|Title||Vascular depression: an early warning sign of frailty.|
|Publication Type||Journal Article|
|Year of Publication||2013|
|Authors||Paulson, D, Lichtenberg, PA|
|Journal||Aging Ment Health|
|Keywords||Activities of Daily Living, Aged, Aged, 80 and over, Aging, Cerebrovascular Disorders, depression, Disabled Persons, Female, Follow-Up Studies, Frail Elderly, Geriatric Assessment, Health Status, Humans, Incidence, Logistic Models, Male, Prevalence, Psychiatric Status Rating Scales, Risk Factors, Socioeconomic factors, United States|
OBJECTIVES: Frailty is a common geriatric disorder associated with activities of daily living (ADL) impairment, hospitalization, and death. Phenomenological evidence suggests that late-life depression (Katz, 2004 ), particularly vascular depression, may be a risk factor for frailty. This study tests that hypothesis.
METHODS: We identified a sample of stroke-free women over the age of 80 from the Health and Retirement Survey. The sample included 984 respondents in 2000 (incidence sample). Of these, 459 were non-frail at baseline and still alive in 2004 (prevalence sample). Frail respondents experienced at least three of the following: wasting, exhaustion, weakness, slowness, and falls. Vascular depression was represented using two dummy variables. The first represented respondents with either high cerebrovascular burden (CVB; at least two cerebrovascular risk factors) or probable depression (score ≥3 on the 8-item Center for Epidemiological Studies Depression Scale (CES-D)), and the second represented respondents with both high CVB and probable depression.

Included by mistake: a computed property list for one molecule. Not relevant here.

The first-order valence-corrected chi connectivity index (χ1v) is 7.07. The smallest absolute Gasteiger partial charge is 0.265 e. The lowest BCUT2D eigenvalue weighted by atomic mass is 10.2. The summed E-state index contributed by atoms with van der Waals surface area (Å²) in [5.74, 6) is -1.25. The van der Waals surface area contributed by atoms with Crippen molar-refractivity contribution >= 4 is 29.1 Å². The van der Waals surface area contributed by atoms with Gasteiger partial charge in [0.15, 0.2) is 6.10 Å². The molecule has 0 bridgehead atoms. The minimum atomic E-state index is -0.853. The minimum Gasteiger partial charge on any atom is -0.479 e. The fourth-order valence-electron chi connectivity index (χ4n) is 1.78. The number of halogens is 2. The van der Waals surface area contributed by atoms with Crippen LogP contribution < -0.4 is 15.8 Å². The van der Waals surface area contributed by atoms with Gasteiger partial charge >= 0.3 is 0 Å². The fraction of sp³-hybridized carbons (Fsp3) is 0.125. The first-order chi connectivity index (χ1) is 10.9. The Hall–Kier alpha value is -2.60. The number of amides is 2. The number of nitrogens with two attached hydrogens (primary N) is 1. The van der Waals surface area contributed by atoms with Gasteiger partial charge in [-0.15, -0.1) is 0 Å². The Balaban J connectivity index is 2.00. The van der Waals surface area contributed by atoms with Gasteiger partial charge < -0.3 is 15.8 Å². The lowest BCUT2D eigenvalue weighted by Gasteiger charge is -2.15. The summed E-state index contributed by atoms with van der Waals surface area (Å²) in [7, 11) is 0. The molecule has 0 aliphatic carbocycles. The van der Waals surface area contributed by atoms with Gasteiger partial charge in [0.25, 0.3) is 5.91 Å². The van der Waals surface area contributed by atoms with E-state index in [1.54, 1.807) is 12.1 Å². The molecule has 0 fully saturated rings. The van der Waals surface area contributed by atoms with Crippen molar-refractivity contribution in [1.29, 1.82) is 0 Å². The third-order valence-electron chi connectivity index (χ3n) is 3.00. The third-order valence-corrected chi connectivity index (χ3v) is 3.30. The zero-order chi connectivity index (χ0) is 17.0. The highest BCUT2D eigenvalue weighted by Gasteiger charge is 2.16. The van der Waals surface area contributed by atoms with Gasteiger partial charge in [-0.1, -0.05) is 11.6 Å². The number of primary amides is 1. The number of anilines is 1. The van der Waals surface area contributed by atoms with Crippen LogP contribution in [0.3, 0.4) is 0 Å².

RESULTS: At baseline, the prevalence of frailty was 31.5%. Over four years the incidence of frailty was 31.8%. After controlling for age, education, ADL and IADL disability, arthritis, pulmonary disorders, cancer, and self-rated health, respondents with either high CVB or probable depression were more likely to be frail at baseline, and those with both were at even higher risk. Of those who were not frail at the 2000 wave, respondents who reported both high CVB and probable depression were more likely to become frail by 2004.
DISCUSSION: These findings suggest that vascular depression is a prodrome for frailty.
Paulson, Daniel Lichtenberg, Peter A Aging Ment Health. 2012 Jun 25.
|User Guide Notes|
|Endnote Keywords|| |
activities of daily living/depression/cerebrovascular burden/frailty
|Endnote ID|| |
|Alternate Journal||Aging Ment Health|
|PubMed Central ID||PMC3492543|
|Grant List||P30 AG015281 / AG / NIA NIH HHS / United States |
T32 AG000275 / AG / NIA NIH HHS / United States
T-32 AG00275-06 / AG / NIA NIH HHS / United States